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Monday AM Daily | January 31, 2022
Some takeaways from the Economic Forecast
By Joe Gardyasz | Senior Staff Writer

Our five panelists at last Thursday’s Economic Forecast at the Sheraton West Des Moines had a lively discussion about a number of topics that are at the top of everyone’s minds as we head into 2022. If you weren’t able to join the live event, here are some takeaways to consider. Moderated by our group publisher, Chris Conetzkey, the forum included:

  • Steve DeVenney, branch manager and SVP of investments, Raymond James & Associates.
  • Debi Durham, director of the Iowa Economic Development Authority and the Iowa Finance Authority.
  • Brenda Martin, workforce project manager, Center for Industrial Research and Service.
  • Peter Orazem, professor of economics, Iowa State University.
  • Mike Wolf, global economist, Deloitte Touche Tohmatsu Ltd.

Workforce should be top priority
"The most important thing for our companies to focus on right now is retaining and finding employees," Brenda Martin said. "You don’t want to lose who you have — you’ve invested a lot to get them to this point, so acknowledge that you have hired all the easy-to-find people. We know that there were less than 300 available people — before COVID — in every Iowa county. That makes it difficult if you’re a growing company." Companies should invest in removing barriers for those groups that may not be currently employed or who are underemployed, as well as reaching out to K-12 schools to encourage students to think about careers, she said. .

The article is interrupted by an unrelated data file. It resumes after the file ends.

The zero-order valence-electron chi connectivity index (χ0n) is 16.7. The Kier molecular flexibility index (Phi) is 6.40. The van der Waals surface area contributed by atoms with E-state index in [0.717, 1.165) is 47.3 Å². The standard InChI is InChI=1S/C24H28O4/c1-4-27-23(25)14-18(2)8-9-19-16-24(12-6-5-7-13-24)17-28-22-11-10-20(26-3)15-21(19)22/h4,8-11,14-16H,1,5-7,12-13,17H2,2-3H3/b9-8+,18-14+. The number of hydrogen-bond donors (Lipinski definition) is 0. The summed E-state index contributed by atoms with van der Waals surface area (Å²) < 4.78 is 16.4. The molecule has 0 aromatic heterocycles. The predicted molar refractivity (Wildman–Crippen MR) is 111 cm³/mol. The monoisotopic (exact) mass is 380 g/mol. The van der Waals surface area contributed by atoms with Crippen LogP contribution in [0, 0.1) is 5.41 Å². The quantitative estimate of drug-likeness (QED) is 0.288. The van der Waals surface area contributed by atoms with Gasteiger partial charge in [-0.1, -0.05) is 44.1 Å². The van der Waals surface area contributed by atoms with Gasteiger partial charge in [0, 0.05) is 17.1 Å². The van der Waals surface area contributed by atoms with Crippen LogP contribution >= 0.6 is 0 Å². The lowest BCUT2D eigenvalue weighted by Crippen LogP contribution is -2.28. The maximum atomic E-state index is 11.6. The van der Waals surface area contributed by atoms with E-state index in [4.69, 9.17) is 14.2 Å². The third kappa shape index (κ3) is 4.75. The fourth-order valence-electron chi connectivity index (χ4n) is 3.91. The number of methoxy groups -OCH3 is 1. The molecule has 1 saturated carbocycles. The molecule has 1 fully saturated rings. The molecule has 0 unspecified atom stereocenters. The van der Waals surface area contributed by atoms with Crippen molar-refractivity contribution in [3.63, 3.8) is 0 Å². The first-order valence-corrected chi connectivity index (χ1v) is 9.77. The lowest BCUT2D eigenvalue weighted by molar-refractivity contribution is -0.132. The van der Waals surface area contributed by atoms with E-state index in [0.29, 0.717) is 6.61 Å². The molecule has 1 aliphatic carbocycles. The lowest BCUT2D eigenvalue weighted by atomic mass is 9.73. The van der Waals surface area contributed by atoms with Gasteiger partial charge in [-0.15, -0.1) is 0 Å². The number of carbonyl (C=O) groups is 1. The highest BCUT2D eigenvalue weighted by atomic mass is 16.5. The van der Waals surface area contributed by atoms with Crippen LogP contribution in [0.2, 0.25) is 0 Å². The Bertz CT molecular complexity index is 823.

Bankruptcies and foreclosures could surge
Peter Orazem said he’s worried that the "chickens are going to come home to roost" in the next year or two as bankruptcies and foreclosures that were staved off by government-imposed forbearance and stimulus payments end, resulting in potentially massive surges. In 2020, per-capita income increased at some of the fastest levels recorded, while bankruptcy filings were down 30%. If a big rebound in foreclosures and bankruptcy filings occur, it would result in a lot of real estate assets coming up for sale, potentially depressing the real estate markets. "Possibly, it could be good news, if it could all be sustainable, but my sense is that a large departure from past bankruptcy rates is going to be sustained in the future," he said.

Residential housing will be first to feel credit tightening
The residential housing market is typically the first segment of the economy to reflect a tightening monetary policy, said Mike Wolf, who anticipates the Fed will begin raising interest rates in March, likely by 25 basis points to start, followed by subsequent 25-point increases in each quarter following. "It responds quite quickly — people’s demand for housing is based on interest rates. So the first thing you see is a pullback from housing demand, and that will probably ease some of the house price pressures that we’ve seen recently.